The worst cyber attacks of this year.
Cyber threats have been around all year. It’s actually really hard to compile a list of the top 3 cyber-attacks as evaluating the damage caused by a single cyber thread is nearly impossible. However we have been monitoring the cyber space for the past year so we made it possible to highlight some of the really bad ones.
The US election and how the hackers decided the winner of the US presidential elections
With complete respect towards democracy and people’s choices, it is not a secret thay hackers managed to get to many of the emails sent from and to one of the presidential candidates and members of her team. Yes, Hillary Clinton was under fire because emails of hers and her staff members ended up in the wrong hands.
Of course the authenticity of the emails was never officially confirmed but those emails cast a big shadow on her campaign. According to many, fake news generators mixed with ‘food for thought’ type of email leaks ended up deciding the results of the US presidential election.
We are never going to know if state hackers were behind the attacks or simply groups such as Anonymous and WikiLeaks. Who knows, maybe they wanted to get back at the Democratic Party for Obama’s actions during the Edward Snowden and Julian Assange cases. I guess we will never know…
Yahoo data breach
Earlier this year Yahoo admitted to more than 500 million user accounts being stolen from them back in 2013. Yes, it is true – your username and password might have been on sale in databases offered on the Dark Web for the past few years. When this was officially announced Panda Security advised people who had interactions with Yahoo to change their passwords.
Users are advised to change their passwords every 3 months nevertheless most people won’t change them. Clearly this is a personal choice. However if you don’t change your passwords regularly, your login details may still be circulating in the dark web and you are still under danger of being hacked. Just so you understand how high the stakes are here, because of this hack, when Verizon acquired Yahoo earlier this year they were able to negotiate a better deal.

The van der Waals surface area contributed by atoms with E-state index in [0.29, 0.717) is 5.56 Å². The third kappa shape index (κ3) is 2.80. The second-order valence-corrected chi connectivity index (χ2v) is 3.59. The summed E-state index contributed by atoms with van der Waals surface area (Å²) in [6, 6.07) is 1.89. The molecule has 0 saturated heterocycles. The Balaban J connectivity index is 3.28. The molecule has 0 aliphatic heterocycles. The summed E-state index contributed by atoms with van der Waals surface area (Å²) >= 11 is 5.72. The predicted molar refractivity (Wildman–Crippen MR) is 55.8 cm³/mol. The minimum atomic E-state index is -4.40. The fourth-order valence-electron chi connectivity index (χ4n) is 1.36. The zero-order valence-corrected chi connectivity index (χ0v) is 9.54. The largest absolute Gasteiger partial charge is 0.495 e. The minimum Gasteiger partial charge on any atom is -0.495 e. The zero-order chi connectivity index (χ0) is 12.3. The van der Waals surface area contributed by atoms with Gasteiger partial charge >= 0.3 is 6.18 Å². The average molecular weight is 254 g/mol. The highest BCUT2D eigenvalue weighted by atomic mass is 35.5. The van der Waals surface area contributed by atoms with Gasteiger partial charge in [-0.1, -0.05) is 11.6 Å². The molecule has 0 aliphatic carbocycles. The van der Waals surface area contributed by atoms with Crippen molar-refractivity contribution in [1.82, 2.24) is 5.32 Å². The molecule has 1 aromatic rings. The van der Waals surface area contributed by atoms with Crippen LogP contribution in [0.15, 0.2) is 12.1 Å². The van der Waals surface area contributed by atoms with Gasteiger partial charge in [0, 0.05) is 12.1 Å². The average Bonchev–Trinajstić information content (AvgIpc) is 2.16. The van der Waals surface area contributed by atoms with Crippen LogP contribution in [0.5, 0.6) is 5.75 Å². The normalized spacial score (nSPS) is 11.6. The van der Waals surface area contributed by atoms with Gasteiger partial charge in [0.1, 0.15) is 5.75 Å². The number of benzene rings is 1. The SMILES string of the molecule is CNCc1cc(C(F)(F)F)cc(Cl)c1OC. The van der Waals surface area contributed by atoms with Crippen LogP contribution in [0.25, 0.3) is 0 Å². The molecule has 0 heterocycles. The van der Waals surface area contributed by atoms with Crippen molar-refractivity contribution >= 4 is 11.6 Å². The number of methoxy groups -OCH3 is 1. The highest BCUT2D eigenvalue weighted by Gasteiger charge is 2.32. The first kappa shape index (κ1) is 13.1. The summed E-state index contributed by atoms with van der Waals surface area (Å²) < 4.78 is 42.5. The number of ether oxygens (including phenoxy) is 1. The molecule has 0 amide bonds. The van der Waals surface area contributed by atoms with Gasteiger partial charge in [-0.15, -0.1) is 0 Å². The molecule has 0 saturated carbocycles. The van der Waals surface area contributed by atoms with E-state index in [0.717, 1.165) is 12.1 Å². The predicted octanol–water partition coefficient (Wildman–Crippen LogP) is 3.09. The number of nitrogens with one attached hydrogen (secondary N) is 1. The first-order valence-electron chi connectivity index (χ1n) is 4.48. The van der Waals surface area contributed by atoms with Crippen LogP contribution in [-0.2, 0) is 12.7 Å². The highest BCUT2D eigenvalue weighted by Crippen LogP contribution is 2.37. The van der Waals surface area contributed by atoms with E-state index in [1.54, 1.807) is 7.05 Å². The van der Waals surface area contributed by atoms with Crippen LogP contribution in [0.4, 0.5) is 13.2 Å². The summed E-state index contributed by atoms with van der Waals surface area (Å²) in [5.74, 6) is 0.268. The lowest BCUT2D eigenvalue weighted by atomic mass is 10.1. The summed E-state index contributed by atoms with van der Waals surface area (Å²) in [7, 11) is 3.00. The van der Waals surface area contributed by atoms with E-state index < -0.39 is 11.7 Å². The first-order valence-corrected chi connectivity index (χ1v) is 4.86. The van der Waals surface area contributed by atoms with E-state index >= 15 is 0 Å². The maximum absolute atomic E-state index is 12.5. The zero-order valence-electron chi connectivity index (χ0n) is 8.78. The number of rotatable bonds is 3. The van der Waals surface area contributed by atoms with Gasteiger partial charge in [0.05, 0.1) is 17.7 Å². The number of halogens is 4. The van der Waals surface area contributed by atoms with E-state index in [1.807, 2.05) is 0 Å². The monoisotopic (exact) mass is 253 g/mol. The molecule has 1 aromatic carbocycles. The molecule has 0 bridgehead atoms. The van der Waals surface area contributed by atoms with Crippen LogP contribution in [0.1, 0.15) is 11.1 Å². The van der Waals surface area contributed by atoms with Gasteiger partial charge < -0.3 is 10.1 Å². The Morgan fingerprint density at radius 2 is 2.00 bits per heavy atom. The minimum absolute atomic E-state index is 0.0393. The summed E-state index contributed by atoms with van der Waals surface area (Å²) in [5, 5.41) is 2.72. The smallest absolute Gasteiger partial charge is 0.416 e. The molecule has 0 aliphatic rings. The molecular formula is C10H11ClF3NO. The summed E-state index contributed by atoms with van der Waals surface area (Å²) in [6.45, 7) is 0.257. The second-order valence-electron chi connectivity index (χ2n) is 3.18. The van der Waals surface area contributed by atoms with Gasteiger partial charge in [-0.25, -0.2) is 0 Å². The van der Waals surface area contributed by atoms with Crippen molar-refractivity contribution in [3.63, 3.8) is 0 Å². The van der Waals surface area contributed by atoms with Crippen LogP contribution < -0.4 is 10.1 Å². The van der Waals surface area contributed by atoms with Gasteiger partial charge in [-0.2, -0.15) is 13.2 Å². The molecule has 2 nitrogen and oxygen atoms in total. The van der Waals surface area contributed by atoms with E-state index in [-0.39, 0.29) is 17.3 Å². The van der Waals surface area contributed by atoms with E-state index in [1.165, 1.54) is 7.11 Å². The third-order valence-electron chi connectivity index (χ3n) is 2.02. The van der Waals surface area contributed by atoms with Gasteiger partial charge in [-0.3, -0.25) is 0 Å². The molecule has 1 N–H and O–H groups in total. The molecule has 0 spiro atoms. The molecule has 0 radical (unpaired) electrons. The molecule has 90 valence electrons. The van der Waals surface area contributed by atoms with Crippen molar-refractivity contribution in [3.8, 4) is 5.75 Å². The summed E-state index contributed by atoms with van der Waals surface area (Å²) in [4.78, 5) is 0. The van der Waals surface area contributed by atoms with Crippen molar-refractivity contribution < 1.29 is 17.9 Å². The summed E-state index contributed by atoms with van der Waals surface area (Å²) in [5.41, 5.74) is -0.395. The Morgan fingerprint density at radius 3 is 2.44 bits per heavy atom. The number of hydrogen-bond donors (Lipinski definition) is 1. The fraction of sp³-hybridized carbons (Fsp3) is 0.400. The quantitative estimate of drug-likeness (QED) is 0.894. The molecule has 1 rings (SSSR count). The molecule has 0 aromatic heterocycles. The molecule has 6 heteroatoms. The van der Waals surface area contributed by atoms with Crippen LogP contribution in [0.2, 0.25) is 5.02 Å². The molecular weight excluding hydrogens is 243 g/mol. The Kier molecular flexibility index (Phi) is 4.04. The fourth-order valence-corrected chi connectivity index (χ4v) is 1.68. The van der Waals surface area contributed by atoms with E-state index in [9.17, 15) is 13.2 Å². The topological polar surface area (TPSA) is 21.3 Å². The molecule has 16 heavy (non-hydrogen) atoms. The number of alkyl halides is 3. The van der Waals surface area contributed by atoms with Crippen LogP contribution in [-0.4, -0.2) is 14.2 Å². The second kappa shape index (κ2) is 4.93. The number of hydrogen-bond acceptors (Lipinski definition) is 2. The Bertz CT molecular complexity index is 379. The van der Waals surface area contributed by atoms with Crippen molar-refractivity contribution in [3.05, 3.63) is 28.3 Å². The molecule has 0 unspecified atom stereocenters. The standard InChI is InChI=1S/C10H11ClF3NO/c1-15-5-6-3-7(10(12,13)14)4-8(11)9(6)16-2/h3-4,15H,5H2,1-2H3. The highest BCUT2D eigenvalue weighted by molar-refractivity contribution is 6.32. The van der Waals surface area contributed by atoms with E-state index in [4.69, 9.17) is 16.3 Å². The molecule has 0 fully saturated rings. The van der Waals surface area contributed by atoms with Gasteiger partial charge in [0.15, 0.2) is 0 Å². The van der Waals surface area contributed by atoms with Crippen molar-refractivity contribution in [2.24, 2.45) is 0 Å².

A massive cyber-attack against US DNS service provider Dyn knocked out major websites across the Internet earlier this year. The attack affected several websites, including Netflix, Twitter, Amazon and The New York Times.
The Internet service was disrupted for almost 11 hours, affecting more than one billion customers around the world. This attack added to the list of those suffered by a number of tech giants in 2016, such as the hack of 60 million Dropbox user IDs and 100 million LinkedIn passwords.
It surely has been a hell of a year so far, and it is not over yet. A few weeks ago Google was reportedly sending a new batch of warning emails to users, informing them that government-backed attackers might be trying to steal their passwords. The story is still unfolding. According to Wired, Russian hackers are targeting Germany’s elections. Would they succeed?
In 2017 we anticipate the unravelling of the Juliane Assange and Edward Snowden cases. Hopefully DDoS attacks will become harder to execute as regulations for connected consumer electronics are being strengthened. Would government supported hackers continue to change the political landscapes across the globe? We will also keep an eye on voice interactions with consumer electronics as they keep on growing.